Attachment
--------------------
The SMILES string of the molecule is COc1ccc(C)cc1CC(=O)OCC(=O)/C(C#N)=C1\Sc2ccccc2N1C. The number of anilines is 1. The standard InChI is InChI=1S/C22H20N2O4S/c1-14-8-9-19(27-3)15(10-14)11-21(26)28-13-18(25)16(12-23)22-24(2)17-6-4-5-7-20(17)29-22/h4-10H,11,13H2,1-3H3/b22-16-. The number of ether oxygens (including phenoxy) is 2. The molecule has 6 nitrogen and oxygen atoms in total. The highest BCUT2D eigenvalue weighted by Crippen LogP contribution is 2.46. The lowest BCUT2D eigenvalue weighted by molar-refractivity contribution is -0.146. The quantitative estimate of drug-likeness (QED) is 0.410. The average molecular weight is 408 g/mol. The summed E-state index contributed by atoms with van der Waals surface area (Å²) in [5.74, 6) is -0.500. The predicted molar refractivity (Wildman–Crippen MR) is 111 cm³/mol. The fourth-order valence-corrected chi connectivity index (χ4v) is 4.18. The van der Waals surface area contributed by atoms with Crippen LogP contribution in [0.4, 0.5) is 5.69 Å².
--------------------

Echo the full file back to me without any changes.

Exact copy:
The SMILES string of the molecule is COc1ccc(C)cc1CC(=O)OCC(=O)/C(C#N)=C1\Sc2ccccc2N1C. The number of anilines is 1. The standard InChI is InChI=1S/C22H20N2O4S/c1-14-8-9-19(27-3)15(10-14)11-21(26)28-13-18(25)16(12-23)22-24(2)17-6-4-5-7-20(17)29-22/h4-10H,11,13H2,1-3H3/b22-16-. The number of ether oxygens (including phenoxy) is 2. The molecule has 6 nitrogen and oxygen atoms in total. The highest BCUT2D eigenvalue weighted by Crippen LogP contribution is 2.46. The lowest BCUT2D eigenvalue weighted by molar-refractivity contribution is -0.146. The quantitative estimate of drug-likeness (QED) is 0.410. The average molecular weight is 408 g/mol. The summed E-state index contributed by atoms with van der Waals surface area (Å²) in [5.74, 6) is -0.500. The predicted molar refractivity (Wildman–Crippen MR) is 111 cm³/mol. The fourth-order valence-corrected chi connectivity index (χ4v) is 4.18. The van der Waals surface area contributed by atoms with Crippen LogP contribution in [0.4, 0.5) is 5.69 Å².